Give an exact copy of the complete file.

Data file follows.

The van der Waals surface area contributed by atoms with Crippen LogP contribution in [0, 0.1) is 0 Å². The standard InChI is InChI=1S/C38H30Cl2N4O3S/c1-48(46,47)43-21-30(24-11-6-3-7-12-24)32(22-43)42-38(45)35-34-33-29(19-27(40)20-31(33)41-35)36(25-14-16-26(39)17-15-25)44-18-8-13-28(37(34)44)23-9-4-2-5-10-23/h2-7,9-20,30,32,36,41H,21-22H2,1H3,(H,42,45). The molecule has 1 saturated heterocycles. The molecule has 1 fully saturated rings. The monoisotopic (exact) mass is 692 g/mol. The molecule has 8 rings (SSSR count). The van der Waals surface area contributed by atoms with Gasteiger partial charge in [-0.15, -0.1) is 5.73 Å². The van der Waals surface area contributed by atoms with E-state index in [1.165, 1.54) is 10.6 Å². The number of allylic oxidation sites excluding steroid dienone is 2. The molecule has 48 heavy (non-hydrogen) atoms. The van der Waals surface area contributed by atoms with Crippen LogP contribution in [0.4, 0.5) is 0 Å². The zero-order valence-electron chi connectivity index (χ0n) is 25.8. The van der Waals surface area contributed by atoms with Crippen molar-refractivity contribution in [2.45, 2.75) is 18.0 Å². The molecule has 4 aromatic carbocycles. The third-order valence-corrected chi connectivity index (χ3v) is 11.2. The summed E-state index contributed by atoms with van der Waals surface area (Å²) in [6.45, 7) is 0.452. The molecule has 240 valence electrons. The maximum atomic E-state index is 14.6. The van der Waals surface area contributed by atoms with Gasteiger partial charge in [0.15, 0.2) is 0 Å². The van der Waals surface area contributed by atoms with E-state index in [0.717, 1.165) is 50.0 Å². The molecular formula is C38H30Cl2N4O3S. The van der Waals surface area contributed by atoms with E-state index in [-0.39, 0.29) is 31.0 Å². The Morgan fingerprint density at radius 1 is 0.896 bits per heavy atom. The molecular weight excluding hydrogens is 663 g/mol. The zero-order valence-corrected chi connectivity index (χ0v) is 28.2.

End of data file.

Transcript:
The van der Waals surface area contributed by atoms with Crippen LogP contribution in [0, 0.1) is 0 Å². The standard InChI is InChI=1S/C38H30Cl2N4O3S/c1-48(46,47)43-21-30(24-11-6-3-7-12-24)32(22-43)42-38(45)35-34-33-29(19-27(40)20-31(33)41-35)36(25-14-16-26(39)17-15-25)44-18-8-13-28(37(34)44)23-9-4-2-5-10-23/h2-7,9-20,30,32,36,41H,21-22H2,1H3,(H,42,45). The molecule has 1 saturated heterocycles. The molecule has 1 fully saturated rings. The monoisotopic (exact) mass is 692 g/mol. The molecule has 8 rings (SSSR count). The van der Waals surface area contributed by atoms with Gasteiger partial charge in [-0.15, -0.1) is 5.73 Å². The van der Waals surface area contributed by atoms with E-state index in [1.165, 1.54) is 10.6 Å². The number of allylic oxidation sites excluding steroid dienone is 2. The molecule has 48 heavy (non-hydrogen) atoms. The van der Waals surface area contributed by atoms with Crippen LogP contribution in [0.4, 0.5) is 0 Å². The zero-order valence-electron chi connectivity index (χ0n) is 25.8. The van der Waals surface area contributed by atoms with Crippen molar-refractivity contribution in [2.45, 2.75) is 18.0 Å². The molecule has 4 aromatic carbocycles. The third-order valence-corrected chi connectivity index (χ3v) is 11.2. The summed E-state index contributed by atoms with van der Waals surface area (Å²) in [6.45, 7) is 0.452. The molecule has 240 valence electrons. The maximum atomic E-state index is 14.6. The van der Waals surface area contributed by atoms with Gasteiger partial charge in [0.15, 0.2) is 0 Å². The van der Waals surface area contributed by atoms with E-state index in [0.717, 1.165) is 50.0 Å². The molecular formula is C38H30Cl2N4O3S. The van der Waals surface area contributed by atoms with E-state index in [-0.39, 0.29) is 31.0 Å². The Morgan fingerprint density at radius 1 is 0.896 bits per heavy atom. The molecular weight excluding hydrogens is 663 g/mol. The zero-order valence-corrected chi connectivity index (χ0v) is 28.2.